VATICAN CITY (Reuters) - Pope John Paul II, the globe-trotting pontiff who led the Catholic Church for nearly 27 years, and Pope John XXIII, who called the reforming Second Vatican Council, will be declared saints, the Vatican said on Friday.
The Vatican said Pope Francis had approved a second miracle attributed to John Paul, a Pole who was elected in 1978 as the first non-Italian pope in 450 years and died in 2005. His progression to sainthood is the fastest in modern times.
The Vatican also said Pope John XXIII, who reigned from 1958 to 1963 and called the 1962-1965 Second Vatican Council - which enacted sweeping reforms to modernize the Church - would be made a saint even though he has only been credited with one miracle since his death.
The canonization ceremonies, which are likely to bring hundreds of thousands to people to Rome, are expected this year.
John Paul had already been credited with asking God to cure a French nun of Parkinson’s disease, the same malady he had, before he was beatified in 2011.
Two confirmed miracles are usually required under Vatican rules for the declaration of a saint.
The second miracle attributed to his intercession is the inexplicable curing of a Costa Rican woman who prayed to him for help with her medical condition on the day of his beatification.
In the case of Pope John XXIII, who was known as the “good pope”, Francis waived the customary rules requiring a second miracle after beatification, Vatican spokesman Father Federico Lombardi said. John XXIII was beatified in 2000.
Francis, who has tried to instill a spirit of simplicity and reform in the Church since his election in March, is known to have great admiration for the reforming Pope John, who was born of peasant stock in northern Italy.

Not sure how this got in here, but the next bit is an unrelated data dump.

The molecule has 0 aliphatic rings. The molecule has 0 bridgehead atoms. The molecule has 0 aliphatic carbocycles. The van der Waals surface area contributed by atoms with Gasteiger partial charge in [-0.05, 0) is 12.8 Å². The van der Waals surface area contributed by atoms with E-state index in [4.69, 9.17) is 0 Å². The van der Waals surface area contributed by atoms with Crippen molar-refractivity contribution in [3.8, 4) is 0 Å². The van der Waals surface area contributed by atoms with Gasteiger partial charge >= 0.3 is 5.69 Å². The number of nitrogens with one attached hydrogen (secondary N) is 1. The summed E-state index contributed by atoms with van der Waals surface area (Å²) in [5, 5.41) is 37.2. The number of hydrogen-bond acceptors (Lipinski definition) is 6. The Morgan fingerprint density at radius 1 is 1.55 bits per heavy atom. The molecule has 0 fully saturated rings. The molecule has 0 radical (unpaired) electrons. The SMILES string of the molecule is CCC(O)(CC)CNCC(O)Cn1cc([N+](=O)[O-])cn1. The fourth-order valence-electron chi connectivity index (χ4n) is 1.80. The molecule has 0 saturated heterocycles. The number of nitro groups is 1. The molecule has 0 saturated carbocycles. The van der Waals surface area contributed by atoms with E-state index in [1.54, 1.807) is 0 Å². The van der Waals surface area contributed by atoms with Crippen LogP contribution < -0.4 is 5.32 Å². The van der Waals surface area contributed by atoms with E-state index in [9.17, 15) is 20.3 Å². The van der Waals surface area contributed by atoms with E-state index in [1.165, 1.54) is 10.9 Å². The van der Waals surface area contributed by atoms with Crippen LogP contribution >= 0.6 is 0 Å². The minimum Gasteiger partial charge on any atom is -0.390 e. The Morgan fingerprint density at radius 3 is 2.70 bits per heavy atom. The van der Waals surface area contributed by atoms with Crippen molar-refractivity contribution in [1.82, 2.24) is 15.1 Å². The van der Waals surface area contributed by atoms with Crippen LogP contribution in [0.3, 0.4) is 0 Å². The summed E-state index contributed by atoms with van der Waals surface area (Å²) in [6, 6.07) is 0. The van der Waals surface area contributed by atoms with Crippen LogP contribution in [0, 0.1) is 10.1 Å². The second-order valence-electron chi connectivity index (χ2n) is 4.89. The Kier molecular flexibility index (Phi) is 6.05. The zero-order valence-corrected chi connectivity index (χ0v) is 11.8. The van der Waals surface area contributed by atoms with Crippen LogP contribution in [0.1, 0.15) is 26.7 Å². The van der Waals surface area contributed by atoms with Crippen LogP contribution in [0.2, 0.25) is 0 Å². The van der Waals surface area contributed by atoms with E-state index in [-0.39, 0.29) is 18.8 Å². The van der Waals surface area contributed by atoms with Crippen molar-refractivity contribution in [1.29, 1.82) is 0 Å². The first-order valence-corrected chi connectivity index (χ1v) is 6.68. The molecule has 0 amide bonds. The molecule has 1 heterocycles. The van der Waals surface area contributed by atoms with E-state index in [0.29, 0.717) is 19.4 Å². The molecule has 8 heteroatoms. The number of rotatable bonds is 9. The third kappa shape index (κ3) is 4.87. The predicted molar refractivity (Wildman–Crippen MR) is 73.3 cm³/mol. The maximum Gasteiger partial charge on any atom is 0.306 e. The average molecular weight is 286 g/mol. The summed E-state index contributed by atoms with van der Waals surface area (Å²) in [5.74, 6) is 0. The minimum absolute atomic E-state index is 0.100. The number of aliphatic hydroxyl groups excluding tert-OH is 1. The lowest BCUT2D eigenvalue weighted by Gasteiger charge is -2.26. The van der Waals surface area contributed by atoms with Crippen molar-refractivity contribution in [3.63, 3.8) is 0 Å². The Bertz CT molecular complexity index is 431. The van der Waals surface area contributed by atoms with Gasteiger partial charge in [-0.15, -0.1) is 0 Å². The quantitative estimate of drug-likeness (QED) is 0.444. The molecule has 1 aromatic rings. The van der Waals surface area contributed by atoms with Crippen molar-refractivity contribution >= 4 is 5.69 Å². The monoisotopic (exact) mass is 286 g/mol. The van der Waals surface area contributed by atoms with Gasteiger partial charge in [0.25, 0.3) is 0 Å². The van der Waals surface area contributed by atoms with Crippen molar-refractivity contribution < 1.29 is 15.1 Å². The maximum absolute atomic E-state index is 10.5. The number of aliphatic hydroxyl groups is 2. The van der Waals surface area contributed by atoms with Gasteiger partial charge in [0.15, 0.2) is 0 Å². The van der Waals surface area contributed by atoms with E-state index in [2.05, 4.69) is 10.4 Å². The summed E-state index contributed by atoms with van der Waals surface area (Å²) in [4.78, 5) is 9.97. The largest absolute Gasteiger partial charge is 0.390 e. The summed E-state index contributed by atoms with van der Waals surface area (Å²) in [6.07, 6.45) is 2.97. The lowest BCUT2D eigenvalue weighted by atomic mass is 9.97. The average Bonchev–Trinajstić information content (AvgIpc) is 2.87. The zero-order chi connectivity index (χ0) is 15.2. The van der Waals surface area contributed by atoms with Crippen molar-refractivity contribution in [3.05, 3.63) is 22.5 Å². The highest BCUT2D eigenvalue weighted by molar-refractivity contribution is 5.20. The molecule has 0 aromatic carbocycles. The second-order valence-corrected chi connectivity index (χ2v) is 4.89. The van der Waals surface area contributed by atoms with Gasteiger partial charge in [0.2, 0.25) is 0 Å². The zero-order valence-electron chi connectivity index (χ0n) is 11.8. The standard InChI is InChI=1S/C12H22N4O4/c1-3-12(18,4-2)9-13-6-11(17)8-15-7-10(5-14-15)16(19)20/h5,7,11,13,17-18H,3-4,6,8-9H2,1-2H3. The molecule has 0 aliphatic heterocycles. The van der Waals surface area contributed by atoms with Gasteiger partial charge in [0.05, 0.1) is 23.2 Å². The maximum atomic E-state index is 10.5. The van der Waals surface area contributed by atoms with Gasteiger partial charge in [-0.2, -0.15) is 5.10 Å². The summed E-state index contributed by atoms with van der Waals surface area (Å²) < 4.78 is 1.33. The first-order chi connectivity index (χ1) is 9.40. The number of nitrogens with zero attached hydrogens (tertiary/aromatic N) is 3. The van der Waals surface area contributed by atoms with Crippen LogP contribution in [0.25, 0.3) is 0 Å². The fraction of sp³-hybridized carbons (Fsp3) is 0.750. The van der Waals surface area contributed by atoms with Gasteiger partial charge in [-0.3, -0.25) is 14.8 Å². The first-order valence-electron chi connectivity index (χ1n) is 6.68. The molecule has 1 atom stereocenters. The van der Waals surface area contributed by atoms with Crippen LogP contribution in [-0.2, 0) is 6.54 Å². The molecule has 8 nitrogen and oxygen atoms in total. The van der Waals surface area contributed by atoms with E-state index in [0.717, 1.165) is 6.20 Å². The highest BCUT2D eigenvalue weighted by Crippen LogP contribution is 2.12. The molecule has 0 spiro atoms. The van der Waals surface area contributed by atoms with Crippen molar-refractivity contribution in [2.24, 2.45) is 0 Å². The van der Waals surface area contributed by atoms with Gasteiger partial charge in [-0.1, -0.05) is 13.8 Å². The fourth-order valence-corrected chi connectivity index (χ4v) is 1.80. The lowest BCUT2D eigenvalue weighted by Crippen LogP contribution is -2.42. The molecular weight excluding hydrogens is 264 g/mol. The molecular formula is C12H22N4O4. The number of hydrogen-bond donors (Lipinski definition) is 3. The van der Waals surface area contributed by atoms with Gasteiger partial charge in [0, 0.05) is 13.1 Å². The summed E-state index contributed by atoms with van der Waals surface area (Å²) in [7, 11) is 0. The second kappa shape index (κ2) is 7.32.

John Paul went down in history as the “globe-trotting pope,” visiting every inhabited continent in more than 100 trips outside Italy.
His struggle with ill health was watched by millions around the world on television towards the end of his life.
He was also credited with being instrumental in the fall of communism in Eastern Europe in 1989 because of his steadfast defense of the Solidarity trade union in his native Poland.
After martial law was declared in Poland in 1981, he is believed to have told then-Soviet leader Leonid Brezhnev that if Russia invaded Poland, he would return home.
John Paul was nearly killed by Turkish gunman Mehmet Ali Agca, who shot him in St Peter’s Square on May 13, 1981. Two trials failed to prove Italian magistrates’ accusations that the Bulgarian secret services had carried out the plot with Agca on behalf of the Soviet Union.
Millions of people attended his funeral in April, 2005, and many cried “Santo Subito” or “Make him a saint immediately”.
His successor, Benedict, waived a Church rule that normally requires a five-year waiting period before the preliminaries to sainthood can even begin.
John Paul is respected by Jews because of his 1986 visit to Rome’s synagogue, the first by a pope to a Jewish temple.
He is already considered a saint by millions of his countrymen in Poland, having supported their bid for freedom on the world stage for 11 years before the fall of the Berlin Wall in 1989.
“I am so happy and hardly can wait. John Paul II was one of a kind,” said Ewa Jezierska, 72, a Polish saleswoman in Warsaw.
Liberals in the Church say John Paul was too harsh with theological dissenters who wanted to help the poor, particularly in Latin America. Others say he should be held ultimately responsible for sexual abuse scandals because they occurred or came to light when he was in charge.
John Paul also drew criticism for supporting the late Father Marcial Maciel, the Mexican founder of the Legionaries of Christ religious order, defending him despite charges of sexual abuse that later turned out to be true.
John XXIII has for decades been venerated by Italians who recall his kind gestures. While he was pope for less than five years, his short pontificate coincided with the post-World War Two “economic miracle” that transformed Italy from a devastated agricultural backwater to an international economic power.
Additional reporting by Dagmara Leskowicz, editing by Barry Moody/Mark Heinrich